”Manuel Bauer is more than simply a professional: he is a close friend of mine. He also knows a great deal about Tibet, about the Tibetan community, and he has spent years making himself familiar with our culture. He understands Tibet comprehensively, as he does the exile community; and he knows me very well too. It is this knowledge that allows his pictures to say so much about their subjects.”
The Dalai Lama
”The 14th Dalai Lama was born in the village of Taktser, a collection of mud huts on what was once the Silk Road, surrounded by mountains 6000 metres high. His mother had already borne 16 children, seven of which survived. According to the Western calendar, the boy was born in the early hours of 6 July 1935; by Tibetan reckoning he entered the world on the fifth day of the fifth month of the Year of the Wood Pig. He was born in a stall, in the midst of ruminating yaks.” Christian Schmidt
His Holiness the 14th Dalai Lama has achieved cult status for many in the Western world as a symbol of peaceful resistance, religious scholarship and as a guide and inspiration for achieving tranquillity and inner happiness. Swiss photographer Manuel Bauer had the privilege of accompanying the Dalai Lama over the course of three years and more than 30 trips. He was permitted to be present behind closed doors, to take photographs even during the Dalai Lama’s most private period of the day: while meditating in the early hours of the morning. Bauer’s pictures capture a host of moments from a public appearance in Central Park in front of an audience of 60,000, to a ceremony with oracles in traditional costume transmitting their prophecies for the coming year in a remote monastery in northern India.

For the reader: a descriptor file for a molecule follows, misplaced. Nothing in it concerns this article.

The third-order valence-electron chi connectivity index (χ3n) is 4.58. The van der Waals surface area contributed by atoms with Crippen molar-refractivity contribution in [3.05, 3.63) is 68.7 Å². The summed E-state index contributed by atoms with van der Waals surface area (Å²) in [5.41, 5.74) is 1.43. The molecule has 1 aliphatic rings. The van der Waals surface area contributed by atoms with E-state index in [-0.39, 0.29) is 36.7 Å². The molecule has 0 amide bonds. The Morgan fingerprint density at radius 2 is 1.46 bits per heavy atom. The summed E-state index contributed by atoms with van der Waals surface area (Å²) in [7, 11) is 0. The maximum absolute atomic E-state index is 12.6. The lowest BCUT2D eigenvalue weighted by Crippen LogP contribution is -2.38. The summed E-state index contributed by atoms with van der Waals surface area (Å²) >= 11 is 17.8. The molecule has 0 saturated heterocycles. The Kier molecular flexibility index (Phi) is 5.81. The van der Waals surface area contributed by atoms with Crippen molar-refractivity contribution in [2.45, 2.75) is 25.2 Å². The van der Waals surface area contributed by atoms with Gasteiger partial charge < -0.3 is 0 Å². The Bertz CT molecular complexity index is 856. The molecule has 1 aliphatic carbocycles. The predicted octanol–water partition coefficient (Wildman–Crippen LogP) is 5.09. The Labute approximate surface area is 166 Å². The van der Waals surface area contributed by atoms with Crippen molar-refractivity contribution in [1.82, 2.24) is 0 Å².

Through personal narratives in which His Holiness demonstrates unexpected candour, this book provides an amusing and informative view into his personal history proving that enlightenment and spirituality do not preclude a realistic approach to modern life. As Christian Schmidt writes: ”He asks no one to follow him on his path to world improvement. Being a Buddhist, he does not proselytise. To his Western listeners he has this to say: what matters is not what one believes or what teaching one follows. What matters is one’s motivation for doing so, and the manner in which one does it.”
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